Carleton noted that “the main object is to have the Utes commit themselves in hostility to the Indians of the plains, that there may be less chance for them to join in any league which the latter Indians may attempt to make for a general war by all the Indians between the mountains and the Missouri upon the whites.” Then, Carleton acknowledged that Carson was “the most fitting person to organize, direct, and bring this enterprise to a successful issue.”
In his reply, Carson focused on the resources required for the campaign. He acknowledged the wisdom of compromising “the Utes and Apaches with the Indians of the plains.” However, he insisted on receiving the provisions and ammunition needed for a successful campaign along with the required transportation. Moreover, he noted that the Ute Indians were bargaining hard for their services. One Ute chief insisted upon “blankets and shirts, also arms and ammunition for his men…and will require such articles before he can go on the campaign.”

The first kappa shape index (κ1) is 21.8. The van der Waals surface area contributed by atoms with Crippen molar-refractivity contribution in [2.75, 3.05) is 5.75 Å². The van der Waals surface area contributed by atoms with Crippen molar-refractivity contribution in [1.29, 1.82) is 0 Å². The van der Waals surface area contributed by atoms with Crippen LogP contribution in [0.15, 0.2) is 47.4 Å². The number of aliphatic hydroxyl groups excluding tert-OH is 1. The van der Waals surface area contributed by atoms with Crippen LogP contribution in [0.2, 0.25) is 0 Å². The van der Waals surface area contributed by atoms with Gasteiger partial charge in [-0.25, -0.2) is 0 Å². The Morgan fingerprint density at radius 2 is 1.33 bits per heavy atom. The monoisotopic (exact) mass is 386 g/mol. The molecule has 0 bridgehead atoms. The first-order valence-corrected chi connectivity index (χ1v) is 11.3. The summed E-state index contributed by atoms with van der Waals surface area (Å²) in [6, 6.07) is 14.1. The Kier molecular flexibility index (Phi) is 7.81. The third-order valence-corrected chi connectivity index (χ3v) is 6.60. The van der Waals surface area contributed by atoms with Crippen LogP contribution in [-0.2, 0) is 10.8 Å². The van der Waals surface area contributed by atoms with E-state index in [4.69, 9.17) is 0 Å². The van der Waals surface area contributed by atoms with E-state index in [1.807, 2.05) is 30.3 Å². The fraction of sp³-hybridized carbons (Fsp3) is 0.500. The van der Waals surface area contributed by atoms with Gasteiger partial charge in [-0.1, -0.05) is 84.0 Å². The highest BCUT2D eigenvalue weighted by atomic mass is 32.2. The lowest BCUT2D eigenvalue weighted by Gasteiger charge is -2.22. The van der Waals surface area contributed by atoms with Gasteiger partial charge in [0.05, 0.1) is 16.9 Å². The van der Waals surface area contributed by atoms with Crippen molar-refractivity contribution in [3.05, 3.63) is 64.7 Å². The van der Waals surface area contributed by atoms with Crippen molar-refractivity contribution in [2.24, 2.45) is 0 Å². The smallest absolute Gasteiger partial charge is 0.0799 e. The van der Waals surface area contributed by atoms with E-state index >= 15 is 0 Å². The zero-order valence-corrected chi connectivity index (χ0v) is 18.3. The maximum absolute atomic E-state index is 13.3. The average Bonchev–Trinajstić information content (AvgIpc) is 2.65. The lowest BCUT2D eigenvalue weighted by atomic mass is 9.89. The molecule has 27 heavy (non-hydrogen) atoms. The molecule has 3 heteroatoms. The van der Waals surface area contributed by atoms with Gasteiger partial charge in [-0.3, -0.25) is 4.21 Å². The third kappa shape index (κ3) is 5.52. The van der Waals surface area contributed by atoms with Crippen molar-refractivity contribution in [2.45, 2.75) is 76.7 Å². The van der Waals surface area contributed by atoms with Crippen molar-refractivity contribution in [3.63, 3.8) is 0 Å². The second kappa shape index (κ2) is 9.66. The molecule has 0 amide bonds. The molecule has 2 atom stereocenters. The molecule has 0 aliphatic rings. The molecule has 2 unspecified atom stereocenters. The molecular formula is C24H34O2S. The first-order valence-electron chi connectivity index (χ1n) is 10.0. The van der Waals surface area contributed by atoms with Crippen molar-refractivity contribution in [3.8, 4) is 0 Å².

Carson clearly had learned from his experience on the roundup of the Navajo Tribe. He contemplated a sustained campaign conducted by army troops supported by Indian scouts, rather than the quick strike force of Ute Indians that Carleton had in mind.
Having experienced the need for a clear chain of command to ensure that his orders would be followed, Carson pushed Carleton beyond the general’s earlier vague reference about army units cooperating with Carson’s force. “I am not informed as yet what troops are to form my command. This I would like very much to know, and it is important that I should know it as soon as practicable, in order that I may properly organize the staff departments of the expedition.”
Carson learned from his problems in the Navajo Roundup in delegating to officers selected by others, and requested specific officers to serve as his assistant and commissary-quartermaster.
Reflecting his success coordinating combined arms, Carson requested two mountain howitzers “one piece I want to protect my wagons in case I should meet a large village of Indians, and the other if I should strike the trail of a large village of Indians.” Carson advised Carleton that about one hundred Ute and Apache Indians would serve as scouts, but that the Ute Indians opposed serving with their traditional enemy, the Navajo.